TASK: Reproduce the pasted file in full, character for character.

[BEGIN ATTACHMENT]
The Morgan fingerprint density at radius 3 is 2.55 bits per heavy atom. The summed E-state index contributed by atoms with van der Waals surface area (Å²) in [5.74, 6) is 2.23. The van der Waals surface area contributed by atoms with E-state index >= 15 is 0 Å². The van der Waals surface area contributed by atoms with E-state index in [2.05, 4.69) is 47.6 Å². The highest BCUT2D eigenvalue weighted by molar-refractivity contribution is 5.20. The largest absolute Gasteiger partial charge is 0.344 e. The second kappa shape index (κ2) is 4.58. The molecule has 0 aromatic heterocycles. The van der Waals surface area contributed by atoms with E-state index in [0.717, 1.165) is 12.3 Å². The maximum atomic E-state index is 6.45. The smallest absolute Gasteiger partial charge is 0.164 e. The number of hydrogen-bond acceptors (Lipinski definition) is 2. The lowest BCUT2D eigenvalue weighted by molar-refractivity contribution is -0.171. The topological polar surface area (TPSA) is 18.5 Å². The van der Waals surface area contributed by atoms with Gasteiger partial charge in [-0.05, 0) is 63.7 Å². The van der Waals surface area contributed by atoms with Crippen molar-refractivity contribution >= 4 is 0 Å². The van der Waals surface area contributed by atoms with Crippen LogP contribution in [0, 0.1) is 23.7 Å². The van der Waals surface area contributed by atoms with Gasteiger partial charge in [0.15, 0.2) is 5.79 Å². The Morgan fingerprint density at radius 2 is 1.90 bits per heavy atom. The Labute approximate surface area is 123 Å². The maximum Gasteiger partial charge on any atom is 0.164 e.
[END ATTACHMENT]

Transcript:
The Morgan fingerprint density at radius 3 is 2.55 bits per heavy atom. The summed E-state index contributed by atoms with van der Waals surface area (Å²) in [5.74, 6) is 2.23. The van der Waals surface area contributed by atoms with E-state index >= 15 is 0 Å². The van der Waals surface area contributed by atoms with E-state index in [2.05, 4.69) is 47.6 Å². The highest BCUT2D eigenvalue weighted by molar-refractivity contribution is 5.20. The largest absolute Gasteiger partial charge is 0.344 e. The second kappa shape index (κ2) is 4.58. The molecule has 0 aromatic heterocycles. The van der Waals surface area contributed by atoms with E-state index in [0.717, 1.165) is 12.3 Å². The maximum atomic E-state index is 6.45. The smallest absolute Gasteiger partial charge is 0.164 e. The number of hydrogen-bond acceptors (Lipinski definition) is 2. The lowest BCUT2D eigenvalue weighted by molar-refractivity contribution is -0.171. The topological polar surface area (TPSA) is 18.5 Å². The van der Waals surface area contributed by atoms with Gasteiger partial charge in [-0.05, 0) is 63.7 Å². The van der Waals surface area contributed by atoms with Crippen molar-refractivity contribution >= 4 is 0 Å². The van der Waals surface area contributed by atoms with Crippen LogP contribution in [0, 0.1) is 23.7 Å². The van der Waals surface area contributed by atoms with Gasteiger partial charge in [0.15, 0.2) is 5.79 Å². The Morgan fingerprint density at radius 2 is 1.90 bits per heavy atom. The Labute approximate surface area is 123 Å². The maximum Gasteiger partial charge on any atom is 0.164 e.